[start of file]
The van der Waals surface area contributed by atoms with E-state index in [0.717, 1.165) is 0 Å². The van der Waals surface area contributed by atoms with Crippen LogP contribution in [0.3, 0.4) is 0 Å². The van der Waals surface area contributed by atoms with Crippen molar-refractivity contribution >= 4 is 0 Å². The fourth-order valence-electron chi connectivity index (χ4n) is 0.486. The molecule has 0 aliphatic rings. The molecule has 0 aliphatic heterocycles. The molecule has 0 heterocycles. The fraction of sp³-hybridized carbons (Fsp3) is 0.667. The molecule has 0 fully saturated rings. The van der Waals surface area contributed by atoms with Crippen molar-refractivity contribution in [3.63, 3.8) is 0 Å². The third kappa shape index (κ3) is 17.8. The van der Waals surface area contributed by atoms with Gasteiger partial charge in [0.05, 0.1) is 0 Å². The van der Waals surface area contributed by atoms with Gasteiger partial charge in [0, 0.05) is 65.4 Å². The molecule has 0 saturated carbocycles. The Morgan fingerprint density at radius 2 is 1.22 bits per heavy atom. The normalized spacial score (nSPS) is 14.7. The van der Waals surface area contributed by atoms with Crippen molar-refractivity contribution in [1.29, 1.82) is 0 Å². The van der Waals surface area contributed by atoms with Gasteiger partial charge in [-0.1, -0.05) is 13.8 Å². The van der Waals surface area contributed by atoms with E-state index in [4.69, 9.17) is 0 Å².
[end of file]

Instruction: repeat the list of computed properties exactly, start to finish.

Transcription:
The van der Waals surface area contributed by atoms with E-state index in [0.717, 1.165) is 0 Å². The van der Waals surface area contributed by atoms with Crippen LogP contribution in [0.3, 0.4) is 0 Å². The van der Waals surface area contributed by atoms with Crippen molar-refractivity contribution >= 4 is 0 Å². The fourth-order valence-electron chi connectivity index (χ4n) is 0.486. The molecule has 0 aliphatic rings. The molecule has 0 aliphatic heterocycles. The molecule has 0 heterocycles. The fraction of sp³-hybridized carbons (Fsp3) is 0.667. The molecule has 0 fully saturated rings. The van der Waals surface area contributed by atoms with Crippen molar-refractivity contribution in [3.63, 3.8) is 0 Å². The third kappa shape index (κ3) is 17.8. The van der Waals surface area contributed by atoms with Gasteiger partial charge in [0.05, 0.1) is 0 Å². The van der Waals surface area contributed by atoms with Gasteiger partial charge in [0, 0.05) is 65.4 Å². The molecule has 0 saturated carbocycles. The Morgan fingerprint density at radius 2 is 1.22 bits per heavy atom. The normalized spacial score (nSPS) is 14.7. The van der Waals surface area contributed by atoms with Crippen molar-refractivity contribution in [1.29, 1.82) is 0 Å². The van der Waals surface area contributed by atoms with Gasteiger partial charge in [-0.1, -0.05) is 13.8 Å². The van der Waals surface area contributed by atoms with E-state index in [4.69, 9.17) is 0 Å².